The term “hemp” refers to cannabis (marijuana), but is generally exclusive of the psychoactive forms of the cannabis plant. Traditional cooking with hemp seeds, the subject of this post, is not about whipping up some drinks, soups, porridge, or brownies to get high on. We are not discussing utilizing the THC-laden buds grown for recreational and/or medicinal purposes nowadays.
Hemp plants are indigenous to, and have grown wild, in many regions all over the world. For thousands of years, people living in these regions have made use of cannabis seeds in their traditional cooking. And why not? They grow freely, are widely available, and cost nothing more than the labor to go out in the fields and harvest them.
Traditional Cooking with Hemp seeds has been in use for many generations worldwide.
World regions such as China, Mongolia, Germany, Russia and Northeast Europe have, since remote ancient times, made use of wild hemp, and have long ago learned how to cultivate the plant for improved quality and seed production.
And in the Americas, North (Canada, USA and Mexico) and South (Brazil, Argentina, Bolivia, Chile, Colombia, etc.) the indigenous natives all knew of and used cannabis as a food source and for medicinal purposes.
Some native Amer-Indian tribes used the THC psychoactive forms of cannabis as part of their religious rituals and social practices, as well.
The traditionally famous “Peace Pipe” ritual is a prime example. When visitors from one tribe came to another tribe, they were treated to a smoke from a pipe, the bowl of which was loaded with the host tribe’s favorite herbs.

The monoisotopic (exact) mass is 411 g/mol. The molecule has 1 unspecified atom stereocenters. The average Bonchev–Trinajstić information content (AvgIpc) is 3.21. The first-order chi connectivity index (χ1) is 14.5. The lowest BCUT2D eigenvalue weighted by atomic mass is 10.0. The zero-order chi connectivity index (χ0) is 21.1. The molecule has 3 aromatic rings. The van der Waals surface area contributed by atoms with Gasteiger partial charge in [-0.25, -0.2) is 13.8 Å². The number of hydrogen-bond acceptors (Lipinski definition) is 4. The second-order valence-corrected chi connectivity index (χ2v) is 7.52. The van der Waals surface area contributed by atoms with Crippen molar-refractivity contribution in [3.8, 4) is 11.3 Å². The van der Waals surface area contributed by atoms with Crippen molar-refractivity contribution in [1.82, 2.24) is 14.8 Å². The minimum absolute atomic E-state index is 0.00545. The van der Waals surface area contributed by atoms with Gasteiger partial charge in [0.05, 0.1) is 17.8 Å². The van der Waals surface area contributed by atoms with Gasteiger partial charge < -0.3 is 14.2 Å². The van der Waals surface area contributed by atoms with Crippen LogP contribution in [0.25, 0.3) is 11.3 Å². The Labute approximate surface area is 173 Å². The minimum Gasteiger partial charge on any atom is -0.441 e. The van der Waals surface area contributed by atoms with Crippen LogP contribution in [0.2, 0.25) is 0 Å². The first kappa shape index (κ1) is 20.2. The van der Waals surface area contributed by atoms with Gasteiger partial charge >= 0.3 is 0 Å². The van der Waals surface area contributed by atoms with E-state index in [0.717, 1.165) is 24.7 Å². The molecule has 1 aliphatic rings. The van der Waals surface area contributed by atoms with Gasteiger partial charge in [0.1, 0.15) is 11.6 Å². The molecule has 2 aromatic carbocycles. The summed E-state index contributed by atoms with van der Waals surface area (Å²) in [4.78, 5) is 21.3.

Some of the local tribes’ smoke of choice for this ritual was the dried and crushed THC buds from the marijuana plant.
But back on point…
European settlers who came to and eventually overtook the Americas had long been aware of cannabis plants in Old Europe. They were familiar with the nutritional uses of hemp seeds. Cultivation of the plant among the American settlers became normal, and is still widely practiced today.
Traditional cooking with hemp seeds takes on several forms of usage. The seeds may be used whole, rolled and/or ground to produce flour or meal, or pressed to extract oil. Used as oil, or whole, or as a flour or meal, a wide array of soups, stews, and porridges can be produced.
Because hemp seeds are rather difficult to de-hull, traditional cooking with hemp seeds in rural areas produced flour and meal that was quite gritty. Because of this, hemp flour and meal was not as popular as the other grains available, in spite of its well-known nutritional value. Even so, when famine or hard times hit, hemp flour and meal was a much welcomed resource to fall back on.